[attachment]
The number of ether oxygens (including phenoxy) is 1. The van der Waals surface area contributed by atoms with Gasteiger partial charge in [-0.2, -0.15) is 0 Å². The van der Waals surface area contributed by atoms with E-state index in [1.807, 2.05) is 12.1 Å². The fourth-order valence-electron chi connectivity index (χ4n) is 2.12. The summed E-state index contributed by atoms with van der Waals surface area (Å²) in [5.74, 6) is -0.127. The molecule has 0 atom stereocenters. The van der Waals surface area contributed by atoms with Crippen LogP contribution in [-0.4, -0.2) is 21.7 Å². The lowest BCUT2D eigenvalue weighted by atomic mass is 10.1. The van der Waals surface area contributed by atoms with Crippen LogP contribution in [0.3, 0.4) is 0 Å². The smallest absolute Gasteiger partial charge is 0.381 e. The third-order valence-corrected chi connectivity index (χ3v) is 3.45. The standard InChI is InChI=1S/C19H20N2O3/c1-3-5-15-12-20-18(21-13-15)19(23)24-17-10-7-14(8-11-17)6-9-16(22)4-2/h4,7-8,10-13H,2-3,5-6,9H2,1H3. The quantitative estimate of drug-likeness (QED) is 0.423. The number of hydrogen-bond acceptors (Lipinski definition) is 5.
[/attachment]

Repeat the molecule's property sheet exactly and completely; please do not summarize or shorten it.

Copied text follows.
The number of ether oxygens (including phenoxy) is 1. The van der Waals surface area contributed by atoms with Gasteiger partial charge in [-0.2, -0.15) is 0 Å². The van der Waals surface area contributed by atoms with E-state index in [1.807, 2.05) is 12.1 Å². The fourth-order valence-electron chi connectivity index (χ4n) is 2.12. The summed E-state index contributed by atoms with van der Waals surface area (Å²) in [5.74, 6) is -0.127. The molecule has 0 atom stereocenters. The van der Waals surface area contributed by atoms with Crippen LogP contribution in [-0.4, -0.2) is 21.7 Å². The lowest BCUT2D eigenvalue weighted by atomic mass is 10.1. The van der Waals surface area contributed by atoms with Crippen LogP contribution in [0.3, 0.4) is 0 Å². The smallest absolute Gasteiger partial charge is 0.381 e. The third-order valence-corrected chi connectivity index (χ3v) is 3.45. The standard InChI is InChI=1S/C19H20N2O3/c1-3-5-15-12-20-18(21-13-15)19(23)24-17-10-7-14(8-11-17)6-9-16(22)4-2/h4,7-8,10-13H,2-3,5-6,9H2,1H3. The quantitative estimate of drug-likeness (QED) is 0.423. The number of hydrogen-bond acceptors (Lipinski definition) is 5.